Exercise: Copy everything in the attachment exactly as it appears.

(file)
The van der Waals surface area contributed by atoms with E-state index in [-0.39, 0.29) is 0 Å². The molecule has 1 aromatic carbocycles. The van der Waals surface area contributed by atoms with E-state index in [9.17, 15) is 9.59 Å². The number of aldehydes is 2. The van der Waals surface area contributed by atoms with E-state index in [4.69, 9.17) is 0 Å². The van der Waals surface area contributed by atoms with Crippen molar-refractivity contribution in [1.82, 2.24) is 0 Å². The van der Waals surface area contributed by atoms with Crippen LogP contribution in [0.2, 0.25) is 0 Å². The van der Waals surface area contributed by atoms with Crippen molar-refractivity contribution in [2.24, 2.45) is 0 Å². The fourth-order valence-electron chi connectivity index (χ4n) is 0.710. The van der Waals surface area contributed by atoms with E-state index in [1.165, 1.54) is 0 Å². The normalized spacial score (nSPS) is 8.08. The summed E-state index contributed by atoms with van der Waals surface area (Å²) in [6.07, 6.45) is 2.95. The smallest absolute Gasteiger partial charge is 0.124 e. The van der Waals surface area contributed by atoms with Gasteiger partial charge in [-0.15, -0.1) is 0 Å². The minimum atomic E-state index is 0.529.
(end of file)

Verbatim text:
The van der Waals surface area contributed by atoms with E-state index in [-0.39, 0.29) is 0 Å². The molecule has 1 aromatic carbocycles. The van der Waals surface area contributed by atoms with E-state index in [9.17, 15) is 9.59 Å². The number of aldehydes is 2. The van der Waals surface area contributed by atoms with E-state index in [4.69, 9.17) is 0 Å². The van der Waals surface area contributed by atoms with Crippen molar-refractivity contribution in [1.82, 2.24) is 0 Å². The van der Waals surface area contributed by atoms with Crippen LogP contribution in [0.2, 0.25) is 0 Å². The van der Waals surface area contributed by atoms with Crippen molar-refractivity contribution in [2.24, 2.45) is 0 Å². The fourth-order valence-electron chi connectivity index (χ4n) is 0.710. The van der Waals surface area contributed by atoms with E-state index in [1.165, 1.54) is 0 Å². The normalized spacial score (nSPS) is 8.08. The summed E-state index contributed by atoms with van der Waals surface area (Å²) in [6.07, 6.45) is 2.95. The smallest absolute Gasteiger partial charge is 0.124 e. The van der Waals surface area contributed by atoms with Gasteiger partial charge in [-0.15, -0.1) is 0 Å². The minimum atomic E-state index is 0.529.